The district court properly construed both Mississippi statutes. As always, statutory interpretation begins “with the plain language and structure of the statute.” Coserv Ltd. Liab. Corp. v. Sw. Bell Tel. Co., 350 F.3d 482, 486 (5th Cir. 2003). Section 37–13–5 requires that Mississippi students be “given a course of study” concerning the Mississippi flag and be taught “proper respect” for the flag. Miss. Code § 37–13–5(3). Plaintiff argues that the statute mandates that his daughter be taught to “respect” the flag “no matter its origins, no matter the malicious intent of the State in adopting it, and no matter the destructive and demoralizing impact on young minds.” We do not agree that the statute requires so much. Instead, the statute demands that children be taught “proper respect” for the flag. “Proper” means “correct” or “marked by suitability, rightness, or appropriateness.” Merriam–Webster's Collegiate Dictionary 932 (10th ed. 2002). The words “correct” or “suitable” imply neither a positive nor a negative level of respect; under a plain reading of the statute all that is required to be taught is the history of the flag and the respect that it is due, whatever that may be. Likewise, Section 37–13–7 does not require that students pledge allegiance to the Mississippi flag. Instead, the statute only requires that the Mississippi pledge be taught in public schools, without mandating that schools teach a particular viewpoint about the pledge. See Miss. Code § 37–13–7(2). Accordingly, neither statute requires anything more than that students be taught about the flag and the pledge. The statutes do not facially violate the Constitution. See, e.g., Freiler v. Tangipahoa Par. Bd. of Educ., 185 F.3d 337, 342 (5th Cir. 1999) (absent constitutional violation, states “have the right to prescribe the academic curricula of their public school systems”).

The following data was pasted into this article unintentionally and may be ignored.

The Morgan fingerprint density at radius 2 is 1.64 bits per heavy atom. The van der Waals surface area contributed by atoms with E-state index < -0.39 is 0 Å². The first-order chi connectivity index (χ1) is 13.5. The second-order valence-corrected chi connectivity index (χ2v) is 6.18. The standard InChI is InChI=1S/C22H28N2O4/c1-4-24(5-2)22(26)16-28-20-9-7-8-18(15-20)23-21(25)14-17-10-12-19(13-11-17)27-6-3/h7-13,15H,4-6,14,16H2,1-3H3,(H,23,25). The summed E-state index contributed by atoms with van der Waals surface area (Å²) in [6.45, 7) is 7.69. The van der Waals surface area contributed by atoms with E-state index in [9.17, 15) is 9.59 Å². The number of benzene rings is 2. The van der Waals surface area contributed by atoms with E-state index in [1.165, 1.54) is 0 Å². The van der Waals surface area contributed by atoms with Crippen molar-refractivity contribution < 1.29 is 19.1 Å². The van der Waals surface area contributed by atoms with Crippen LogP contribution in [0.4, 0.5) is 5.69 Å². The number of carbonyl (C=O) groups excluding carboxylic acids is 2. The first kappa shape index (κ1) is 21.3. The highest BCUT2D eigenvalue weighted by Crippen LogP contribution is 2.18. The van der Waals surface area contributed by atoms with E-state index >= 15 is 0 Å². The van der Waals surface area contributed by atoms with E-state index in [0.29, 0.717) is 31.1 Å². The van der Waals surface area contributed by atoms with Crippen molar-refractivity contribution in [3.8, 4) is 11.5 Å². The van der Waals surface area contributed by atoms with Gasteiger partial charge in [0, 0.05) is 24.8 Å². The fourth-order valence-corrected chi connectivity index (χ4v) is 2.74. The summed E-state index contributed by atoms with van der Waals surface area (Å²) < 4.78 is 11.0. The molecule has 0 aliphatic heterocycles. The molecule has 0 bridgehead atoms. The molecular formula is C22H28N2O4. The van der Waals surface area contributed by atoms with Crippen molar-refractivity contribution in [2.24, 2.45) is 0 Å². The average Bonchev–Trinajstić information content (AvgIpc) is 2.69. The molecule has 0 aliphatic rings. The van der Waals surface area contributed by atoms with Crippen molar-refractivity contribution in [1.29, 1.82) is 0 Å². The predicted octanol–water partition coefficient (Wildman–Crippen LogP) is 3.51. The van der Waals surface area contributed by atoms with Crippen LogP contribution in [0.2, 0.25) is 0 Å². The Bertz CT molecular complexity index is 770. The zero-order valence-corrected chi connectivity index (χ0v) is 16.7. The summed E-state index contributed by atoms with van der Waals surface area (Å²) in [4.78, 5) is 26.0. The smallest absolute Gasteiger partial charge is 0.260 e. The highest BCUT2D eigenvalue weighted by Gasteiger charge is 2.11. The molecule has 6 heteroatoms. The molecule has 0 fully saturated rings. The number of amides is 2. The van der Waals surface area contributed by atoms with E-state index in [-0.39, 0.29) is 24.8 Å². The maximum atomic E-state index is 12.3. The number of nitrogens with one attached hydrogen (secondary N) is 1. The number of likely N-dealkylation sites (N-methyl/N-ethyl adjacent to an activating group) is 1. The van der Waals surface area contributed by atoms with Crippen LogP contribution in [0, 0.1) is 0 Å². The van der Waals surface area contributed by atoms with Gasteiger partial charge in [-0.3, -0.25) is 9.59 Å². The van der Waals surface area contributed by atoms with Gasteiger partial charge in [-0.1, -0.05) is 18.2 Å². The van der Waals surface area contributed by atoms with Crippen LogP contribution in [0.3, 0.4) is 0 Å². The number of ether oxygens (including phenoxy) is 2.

Because neither statute compels the violation of Plaintiff's daughter's rights, Plaintiff's claim boils down to an assertion that Mississippi could, but need not, apply its law in an unconstitutional way. This assertion is too speculative to support standing. See, e.g., Henderson, 287 F.3d at 380 (finding that plaintiffs did not have standing to bring a facial challenge when plaintiffs' alleged injury was that a newly created state council might violate the Establishment Clause).